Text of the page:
10 Tips for Photographing Local Cultures


A highlight of any visit to Namibia is meeting the local people whose culture may be vastly different to your own, but whose warmth makes you feel quite at home. However, photographing local people is a delicate thing, and we want to offer ten quick tips to properly prepare you.

  • It is illegal to take photos of men and women in uniform, except when they are performing in a public parade or similar. Taking a picture of a police officer on duty is thus out of the question.

  • Ask your guide to break the ice. If you’re planning to take photos of people in their private surroundings, it is always best to have a local guide to take you around, converse with the people and overcome the barrier of photographer versus subject.

  • Always ask before you photograph someone. Not everybody likes to have his or her picture taken, so to avoid conflict, ask first. When in a crowd, it is easy to take a photo of someone with them not noticing, but in less populated areas, it's insensitive to just snap away.

  • Some people will expect payment for having their photo taken. This includes the Himba and Herero who still dress traditionally. They spend a lot of time and effort on their appearance and if you “steal” their image without payment it may land you in a bad position. Best is to agree on a price before you take the photo.

  • Young children are often fond of being photographed, but it’s always best to ask a guardian or parent first. Taking photographs of children without permission from their parents might land you in big trouble.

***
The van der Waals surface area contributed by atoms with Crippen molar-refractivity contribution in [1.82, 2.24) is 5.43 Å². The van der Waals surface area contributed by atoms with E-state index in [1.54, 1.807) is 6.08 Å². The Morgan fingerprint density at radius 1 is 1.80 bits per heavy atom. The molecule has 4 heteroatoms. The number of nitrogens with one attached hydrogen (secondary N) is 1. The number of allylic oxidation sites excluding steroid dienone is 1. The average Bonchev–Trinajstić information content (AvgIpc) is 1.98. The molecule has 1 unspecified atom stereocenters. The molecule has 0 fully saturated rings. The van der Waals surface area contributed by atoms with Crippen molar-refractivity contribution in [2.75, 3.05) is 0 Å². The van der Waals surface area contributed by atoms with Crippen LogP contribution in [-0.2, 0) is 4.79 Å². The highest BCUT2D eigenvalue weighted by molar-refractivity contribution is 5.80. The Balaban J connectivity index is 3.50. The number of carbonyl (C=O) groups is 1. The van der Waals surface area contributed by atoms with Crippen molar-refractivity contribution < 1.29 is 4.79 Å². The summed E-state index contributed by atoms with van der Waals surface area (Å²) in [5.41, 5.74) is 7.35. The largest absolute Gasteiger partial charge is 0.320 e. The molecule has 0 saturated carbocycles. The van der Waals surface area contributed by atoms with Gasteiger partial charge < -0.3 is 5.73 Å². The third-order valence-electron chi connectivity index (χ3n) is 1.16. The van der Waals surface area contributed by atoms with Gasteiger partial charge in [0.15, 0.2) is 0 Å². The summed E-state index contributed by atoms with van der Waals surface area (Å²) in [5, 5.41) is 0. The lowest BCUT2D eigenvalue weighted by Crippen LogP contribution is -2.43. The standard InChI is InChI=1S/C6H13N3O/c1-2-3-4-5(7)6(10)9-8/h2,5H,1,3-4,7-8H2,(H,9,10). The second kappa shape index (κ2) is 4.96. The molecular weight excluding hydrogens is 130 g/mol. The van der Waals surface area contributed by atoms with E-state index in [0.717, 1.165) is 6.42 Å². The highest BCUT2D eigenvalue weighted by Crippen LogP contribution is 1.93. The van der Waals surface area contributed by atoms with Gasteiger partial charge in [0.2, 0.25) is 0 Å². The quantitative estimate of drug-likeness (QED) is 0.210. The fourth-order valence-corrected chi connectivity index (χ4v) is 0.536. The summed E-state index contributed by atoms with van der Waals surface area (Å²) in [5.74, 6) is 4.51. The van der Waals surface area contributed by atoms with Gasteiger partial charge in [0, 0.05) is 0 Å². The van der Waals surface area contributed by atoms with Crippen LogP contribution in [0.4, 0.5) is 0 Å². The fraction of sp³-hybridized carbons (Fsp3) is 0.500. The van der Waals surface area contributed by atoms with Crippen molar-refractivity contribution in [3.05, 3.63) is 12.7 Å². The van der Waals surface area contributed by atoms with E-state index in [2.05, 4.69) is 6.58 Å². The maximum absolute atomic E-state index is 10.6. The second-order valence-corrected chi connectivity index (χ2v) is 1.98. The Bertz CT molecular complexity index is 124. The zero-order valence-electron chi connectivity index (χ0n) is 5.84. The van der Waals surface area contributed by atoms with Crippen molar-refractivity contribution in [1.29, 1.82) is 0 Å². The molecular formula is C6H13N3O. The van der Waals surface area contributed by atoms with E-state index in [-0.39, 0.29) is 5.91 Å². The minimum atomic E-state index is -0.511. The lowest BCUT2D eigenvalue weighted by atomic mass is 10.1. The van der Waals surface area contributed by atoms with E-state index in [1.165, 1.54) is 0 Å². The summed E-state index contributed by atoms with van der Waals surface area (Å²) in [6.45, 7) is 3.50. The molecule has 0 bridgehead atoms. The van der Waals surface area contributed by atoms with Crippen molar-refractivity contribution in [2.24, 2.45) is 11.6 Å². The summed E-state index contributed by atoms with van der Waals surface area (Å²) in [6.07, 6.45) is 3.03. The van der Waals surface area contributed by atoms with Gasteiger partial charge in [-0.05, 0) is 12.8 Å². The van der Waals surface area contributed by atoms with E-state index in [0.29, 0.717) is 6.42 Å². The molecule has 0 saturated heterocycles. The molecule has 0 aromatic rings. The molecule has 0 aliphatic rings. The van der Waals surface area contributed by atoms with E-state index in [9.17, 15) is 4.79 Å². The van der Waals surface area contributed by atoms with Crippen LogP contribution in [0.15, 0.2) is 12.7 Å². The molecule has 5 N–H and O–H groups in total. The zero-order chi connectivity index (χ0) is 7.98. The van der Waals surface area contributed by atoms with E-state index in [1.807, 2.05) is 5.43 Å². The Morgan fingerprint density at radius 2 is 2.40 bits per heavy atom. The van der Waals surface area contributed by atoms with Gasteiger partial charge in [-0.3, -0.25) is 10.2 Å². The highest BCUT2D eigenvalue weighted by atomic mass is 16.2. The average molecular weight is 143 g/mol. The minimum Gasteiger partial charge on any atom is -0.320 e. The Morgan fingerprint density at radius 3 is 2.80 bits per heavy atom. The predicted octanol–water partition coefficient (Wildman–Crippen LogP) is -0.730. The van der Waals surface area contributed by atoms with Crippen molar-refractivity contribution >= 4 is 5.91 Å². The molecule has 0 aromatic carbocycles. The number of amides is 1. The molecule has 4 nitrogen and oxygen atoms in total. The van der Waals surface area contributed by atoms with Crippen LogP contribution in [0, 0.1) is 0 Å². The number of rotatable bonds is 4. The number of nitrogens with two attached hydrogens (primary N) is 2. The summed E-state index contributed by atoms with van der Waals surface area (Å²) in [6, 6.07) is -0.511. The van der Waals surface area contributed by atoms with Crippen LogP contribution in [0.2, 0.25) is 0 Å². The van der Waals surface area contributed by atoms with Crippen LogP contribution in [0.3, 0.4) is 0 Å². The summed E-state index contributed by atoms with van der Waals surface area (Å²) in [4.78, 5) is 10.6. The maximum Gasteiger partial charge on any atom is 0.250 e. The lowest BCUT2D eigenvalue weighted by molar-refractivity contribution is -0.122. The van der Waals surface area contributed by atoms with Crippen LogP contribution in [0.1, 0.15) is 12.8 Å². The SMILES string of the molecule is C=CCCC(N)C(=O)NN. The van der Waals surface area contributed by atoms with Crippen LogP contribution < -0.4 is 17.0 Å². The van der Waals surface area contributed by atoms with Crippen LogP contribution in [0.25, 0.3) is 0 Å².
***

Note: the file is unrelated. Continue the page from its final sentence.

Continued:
describe the image

  • Older people might be more hesitant to have their photo taken. Once again, friendliness and patience will get you far. If the subject seems unwilling, have a chat with him or her, maybe show him some of your other photos, let them warm up to you, and then ask again.
  • If you take a photograph of someone, show it to him or her afterwards (when shooting digitally). Many people don’t own cameras and is amazed by the possibilities of technology. This gesture will also make them warm up to you, which might result in you getting an even greater photograph.

  • If possible, send a printed copy of the photo to the subject. Those who live in rural areas without camera equipment will really appreciate it. But don’t make empty promises. If you’re not sure if you’ll ever get to send the photo, rather not make the promise.

  • When taking photos at a cultural village, at a cultural performance, or on a pre-arranged photographic tour, it is not necessary to ask for permission. To be on the safe side, check with your guide or local companion first.

  • When on an organized tour, many photo opportunities have been pre-arranged, making it easy for you to just snap away and leave the formalities to your guide. Ask your guide about this if you’re not sure.

    There is no comments yet. Be the first to post a comment!